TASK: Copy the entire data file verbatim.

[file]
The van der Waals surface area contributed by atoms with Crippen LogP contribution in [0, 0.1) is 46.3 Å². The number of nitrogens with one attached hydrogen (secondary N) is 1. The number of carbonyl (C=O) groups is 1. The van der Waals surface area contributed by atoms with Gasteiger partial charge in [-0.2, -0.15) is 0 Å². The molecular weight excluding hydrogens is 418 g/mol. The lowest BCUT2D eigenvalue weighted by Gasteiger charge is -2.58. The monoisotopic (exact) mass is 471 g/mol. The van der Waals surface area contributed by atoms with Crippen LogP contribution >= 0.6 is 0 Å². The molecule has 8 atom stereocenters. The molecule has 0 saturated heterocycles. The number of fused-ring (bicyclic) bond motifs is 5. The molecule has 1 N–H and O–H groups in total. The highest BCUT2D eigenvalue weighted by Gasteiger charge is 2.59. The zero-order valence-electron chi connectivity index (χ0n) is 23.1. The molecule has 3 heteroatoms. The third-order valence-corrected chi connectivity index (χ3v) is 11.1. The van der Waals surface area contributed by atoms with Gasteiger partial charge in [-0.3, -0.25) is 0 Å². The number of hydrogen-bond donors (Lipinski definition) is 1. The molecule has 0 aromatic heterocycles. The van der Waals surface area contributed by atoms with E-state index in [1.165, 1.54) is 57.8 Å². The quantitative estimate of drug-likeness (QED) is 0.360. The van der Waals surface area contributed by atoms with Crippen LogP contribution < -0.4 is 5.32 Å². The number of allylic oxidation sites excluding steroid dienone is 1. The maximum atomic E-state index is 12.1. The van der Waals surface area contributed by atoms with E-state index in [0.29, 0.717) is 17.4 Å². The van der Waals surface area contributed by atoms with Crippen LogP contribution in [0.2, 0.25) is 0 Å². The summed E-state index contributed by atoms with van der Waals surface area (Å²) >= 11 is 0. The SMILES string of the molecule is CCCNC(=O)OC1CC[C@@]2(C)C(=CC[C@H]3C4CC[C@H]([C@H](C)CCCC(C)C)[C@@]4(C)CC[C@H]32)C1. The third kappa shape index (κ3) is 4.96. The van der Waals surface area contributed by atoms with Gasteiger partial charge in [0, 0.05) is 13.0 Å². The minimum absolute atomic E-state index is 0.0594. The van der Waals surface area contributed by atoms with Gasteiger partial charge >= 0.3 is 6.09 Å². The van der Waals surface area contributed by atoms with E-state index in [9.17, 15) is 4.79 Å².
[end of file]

The van der Waals surface area contributed by atoms with Crippen LogP contribution in [0, 0.1) is 46.3 Å². The number of nitrogens with one attached hydrogen (secondary N) is 1. The number of carbonyl (C=O) groups is 1. The van der Waals surface area contributed by atoms with Gasteiger partial charge in [-0.2, -0.15) is 0 Å². The molecular weight excluding hydrogens is 418 g/mol. The lowest BCUT2D eigenvalue weighted by Gasteiger charge is -2.58. The monoisotopic (exact) mass is 471 g/mol. The van der Waals surface area contributed by atoms with Crippen LogP contribution >= 0.6 is 0 Å². The molecule has 8 atom stereocenters. The molecule has 0 saturated heterocycles. The number of fused-ring (bicyclic) bond motifs is 5. The molecule has 1 N–H and O–H groups in total. The highest BCUT2D eigenvalue weighted by Gasteiger charge is 2.59. The zero-order valence-electron chi connectivity index (χ0n) is 23.1. The molecule has 3 heteroatoms. The third-order valence-corrected chi connectivity index (χ3v) is 11.1. The van der Waals surface area contributed by atoms with Gasteiger partial charge in [-0.3, -0.25) is 0 Å². The number of hydrogen-bond donors (Lipinski definition) is 1. The molecule has 0 aromatic heterocycles. The van der Waals surface area contributed by atoms with E-state index in [1.165, 1.54) is 57.8 Å². The quantitative estimate of drug-likeness (QED) is 0.360. The van der Waals surface area contributed by atoms with Crippen LogP contribution < -0.4 is 5.32 Å². The number of allylic oxidation sites excluding steroid dienone is 1. The maximum atomic E-state index is 12.1. The van der Waals surface area contributed by atoms with E-state index in [0.29, 0.717) is 17.4 Å². The van der Waals surface area contributed by atoms with Crippen LogP contribution in [0.2, 0.25) is 0 Å². The summed E-state index contributed by atoms with van der Waals surface area (Å²) >= 11 is 0. The SMILES string of the molecule is CCCNC(=O)OC1CC[C@@]2(C)C(=CC[C@H]3C4CC[C@H]([C@H](C)CCCC(C)C)[C@@]4(C)CC[C@H]32)C1. The third kappa shape index (κ3) is 4.96. The van der Waals surface area contributed by atoms with Gasteiger partial charge in [0, 0.05) is 13.0 Å². The minimum absolute atomic E-state index is 0.0594. The van der Waals surface area contributed by atoms with Gasteiger partial charge >= 0.3 is 6.09 Å². The van der Waals surface area contributed by atoms with E-state index in [9.17, 15) is 4.79 Å².